Avebury Ridgeway walk

Walking trail

Ranger's highlight: "This walk is great for birdwatching. If you walk down the West Kennet Avenue at dusk you stand a good chance of seeing a barn owl - look up in the day and you will be likely to see red kites riding the thermals."

Along the way

It is hard not to be impressed by the Neolithic Avebury henge when you remember it is over 4,500 years old and the chalk would have been dug out using only deer antler picks and that it was once much deeper (30ft/9m) and with steeper banks (13ft/4m). The double line of stones at West Kennet Avenue was once a ceremonial route joining the henge with a timber circle at Overton Hill. The stones at Avebury are huge, the largest weighing at least 100 tonnes, the heaviest in Britain. They are formed of a hard, grey sandstone known as sarsen, often used in building.

Stone circle and village

Map

Avebury Ridgeway walk

Start:

Avebury National Trust car park

1

From the National Trust car park follow the signs to the henge and stone circle. Turn right into the High Street, enter the stone circle via the first gate on your right and follow the curve of the huge sarsen stones and the ditch. Cross the road and head right along the fence line past the bank and trees. Go through the gate and cross the road into the West Kennet Avenue.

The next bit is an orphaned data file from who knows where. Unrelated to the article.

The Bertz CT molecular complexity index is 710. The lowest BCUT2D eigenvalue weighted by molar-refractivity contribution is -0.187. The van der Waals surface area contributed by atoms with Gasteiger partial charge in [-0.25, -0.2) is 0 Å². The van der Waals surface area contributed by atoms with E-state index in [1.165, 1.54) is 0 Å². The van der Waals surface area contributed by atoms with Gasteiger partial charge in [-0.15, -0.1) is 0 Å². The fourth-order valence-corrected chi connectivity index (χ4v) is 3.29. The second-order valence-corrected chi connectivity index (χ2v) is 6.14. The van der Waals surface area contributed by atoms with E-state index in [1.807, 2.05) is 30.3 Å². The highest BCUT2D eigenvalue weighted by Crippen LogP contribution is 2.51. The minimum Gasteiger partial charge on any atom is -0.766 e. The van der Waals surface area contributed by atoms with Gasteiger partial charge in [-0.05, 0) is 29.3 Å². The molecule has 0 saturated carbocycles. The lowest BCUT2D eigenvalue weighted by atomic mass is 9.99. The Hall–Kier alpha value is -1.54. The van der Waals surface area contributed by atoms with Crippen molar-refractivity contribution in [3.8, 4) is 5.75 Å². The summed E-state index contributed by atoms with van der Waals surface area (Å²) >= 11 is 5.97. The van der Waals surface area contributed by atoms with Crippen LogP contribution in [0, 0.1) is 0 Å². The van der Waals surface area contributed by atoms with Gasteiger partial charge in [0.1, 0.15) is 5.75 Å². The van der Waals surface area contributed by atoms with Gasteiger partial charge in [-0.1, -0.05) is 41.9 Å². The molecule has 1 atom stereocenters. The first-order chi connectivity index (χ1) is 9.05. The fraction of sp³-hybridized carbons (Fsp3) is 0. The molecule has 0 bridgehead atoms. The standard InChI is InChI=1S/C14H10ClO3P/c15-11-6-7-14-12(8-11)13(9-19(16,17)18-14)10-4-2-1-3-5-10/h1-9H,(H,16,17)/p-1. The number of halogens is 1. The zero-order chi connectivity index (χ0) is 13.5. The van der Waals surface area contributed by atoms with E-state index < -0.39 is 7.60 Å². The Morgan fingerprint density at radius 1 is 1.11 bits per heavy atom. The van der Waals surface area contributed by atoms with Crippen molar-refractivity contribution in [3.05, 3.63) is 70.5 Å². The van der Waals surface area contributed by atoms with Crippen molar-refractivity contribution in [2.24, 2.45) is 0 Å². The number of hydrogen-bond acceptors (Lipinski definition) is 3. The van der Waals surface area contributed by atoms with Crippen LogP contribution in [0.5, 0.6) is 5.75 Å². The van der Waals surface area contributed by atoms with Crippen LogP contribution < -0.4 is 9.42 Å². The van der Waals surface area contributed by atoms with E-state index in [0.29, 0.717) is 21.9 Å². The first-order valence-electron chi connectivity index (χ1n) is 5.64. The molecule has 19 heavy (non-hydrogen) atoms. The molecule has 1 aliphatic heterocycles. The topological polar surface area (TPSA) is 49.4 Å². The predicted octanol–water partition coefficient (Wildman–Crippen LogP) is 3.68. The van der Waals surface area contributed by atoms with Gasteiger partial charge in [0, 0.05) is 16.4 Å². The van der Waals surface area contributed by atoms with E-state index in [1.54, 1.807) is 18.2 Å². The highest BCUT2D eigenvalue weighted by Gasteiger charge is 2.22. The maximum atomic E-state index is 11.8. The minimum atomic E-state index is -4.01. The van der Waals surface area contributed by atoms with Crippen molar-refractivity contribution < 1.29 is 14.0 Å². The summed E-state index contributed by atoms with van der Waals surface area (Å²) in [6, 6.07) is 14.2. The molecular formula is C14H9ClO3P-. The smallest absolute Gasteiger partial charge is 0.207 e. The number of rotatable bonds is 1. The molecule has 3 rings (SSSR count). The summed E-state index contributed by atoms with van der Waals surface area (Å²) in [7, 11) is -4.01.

2

This part of the Avenue was excavated by Alexander Keiller in the 1930s. He re-erected the stones, putting markers where he found holes that once held stones that had been broken up and taken away for building.

3

At the end of the re-erected part of the Avenue, cross the road and follow the footpath straight ahead. Look out for the sole remaining stone of Falkners Circle in the hedgerow on your left. Continue on this footpath until you reach a crossroads.

4

Turn right and walk uphill along the track. As you gain height, looking across the valley, you'll be able to see the top of Silbury Hill. Stay on this track until it meets the well defined track that is the Ridgeway. The Ridgeway was set out in the 18th century when the downland was split up into fields. The use of this route along the high ground extends much further into the past.